We can’t wait any longer for reliable, high-speed internet

By Sen. Erin Herbig | Oct 10, 2019
Sen. Herbig visits InnovaSea in Morrill, one of many businesses struggling without access to reliable, high-speed internet.

I serve in the Maine Senate to break down barriers to success in rural Maine, and lack of access to reliable, high-speed internet creates one of the most significant barriers we face. It hurts people like Caitlin Brooke, a young marketing consultant living in Palermo. After earning an MBA and working in the private and nonprofit sectors in Boston and Portland, Caitlin came back to Waldo County so she could contribute to the community where she and her partner, a fourth-generation dairy farmer, had grown up.

Caitlin represents everything we could hope for in a Waldo County kid. But there’s one major barrier to Caitlin’s success: She loses her internet connection on rainy days. According to her internet service provider, there’s a dip in the line that fills with water. On those days, Caitlin has to stop helping her clients and start calling her neighbors to find someone with an internet connection.

“I’m a ‘glass is half-full’ kind of person, so I do see this as a blessing to meet neighbors,” Caitlin told me, “but their kindness should be reserved for neighborly things, like a cup of sugar or some help haying, instead of my internet usage.”

She said it feels like punishment for trying to do business in rural Maine.

I know how Caitlin feels, because I don’t have reliable internet access either. My family uses a cellular hot spot at home. It’s our only option. If we’ve used up our data for the month, I go to a library, school or café to do my job, just like thousands of other Mainers in this same situation across rural parts of our state. Each day, they work to make Maine a better place, yet this obstacle — access to reliable, high-speed internet — stands in their way. After everything they do for us, are we doing enough for them?

To fix this problem, we must expand internet access and increase internet speeds across rural Maine. This year, I introduced a $15 million bond to do that. My bond targeted communities like Caitlin’s. But it didn’t get the two-thirds majority support it needed.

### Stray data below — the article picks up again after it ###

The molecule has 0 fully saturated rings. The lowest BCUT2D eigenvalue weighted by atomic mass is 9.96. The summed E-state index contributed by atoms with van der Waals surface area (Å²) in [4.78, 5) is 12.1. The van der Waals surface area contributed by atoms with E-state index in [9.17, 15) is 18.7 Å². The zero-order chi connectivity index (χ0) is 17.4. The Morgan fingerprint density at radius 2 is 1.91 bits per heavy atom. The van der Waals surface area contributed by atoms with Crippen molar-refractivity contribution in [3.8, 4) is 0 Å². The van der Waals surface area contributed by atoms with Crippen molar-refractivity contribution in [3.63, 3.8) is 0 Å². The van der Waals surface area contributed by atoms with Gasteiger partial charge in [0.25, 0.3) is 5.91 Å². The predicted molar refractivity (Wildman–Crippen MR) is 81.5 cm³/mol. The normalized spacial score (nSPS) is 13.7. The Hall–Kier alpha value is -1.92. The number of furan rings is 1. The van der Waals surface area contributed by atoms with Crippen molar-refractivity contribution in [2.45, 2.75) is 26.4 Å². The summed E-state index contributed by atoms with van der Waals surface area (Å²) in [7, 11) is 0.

At first glance, $15 million might look expensive. But we already pay for this problem every single day. We pay each time a house doesn’t sell because it doesn’t have a good internet connection. We pay each time a farmer comes in from the fields, only to wait until midnight to send an invoice because earlier in the evening the internet was too slow. We pay each time a student can’t do their homework because it requires an internet connection they don’t have. And we pay each rainy day, when a small business owner must call her neighbors in search of reliable internet. If we invest in these farmers, students, families and entrepreneurs, they’ll invest in us.

When we hold our next legislative session in January, I’m going to submit another bill. I’m going to ask for $15 million from the General Fund to expand access to reliable, high-speed internet across rural Maine. I’ll do everything I can to pass my bill, but I can’t do it alone. Call your state representative and ask if they supported my bond this summer. If they didn’t, ask for their support of my next bill. If they did, ask them to help get their fellow representatives on board as well. Sometimes we suffer setbacks, but I know that if we work together and don’t give up, we’ll get there in the end.

Sen. Herbig is serving her first term in the Maine Senate, representing Waldo County. She lives in Belfast.

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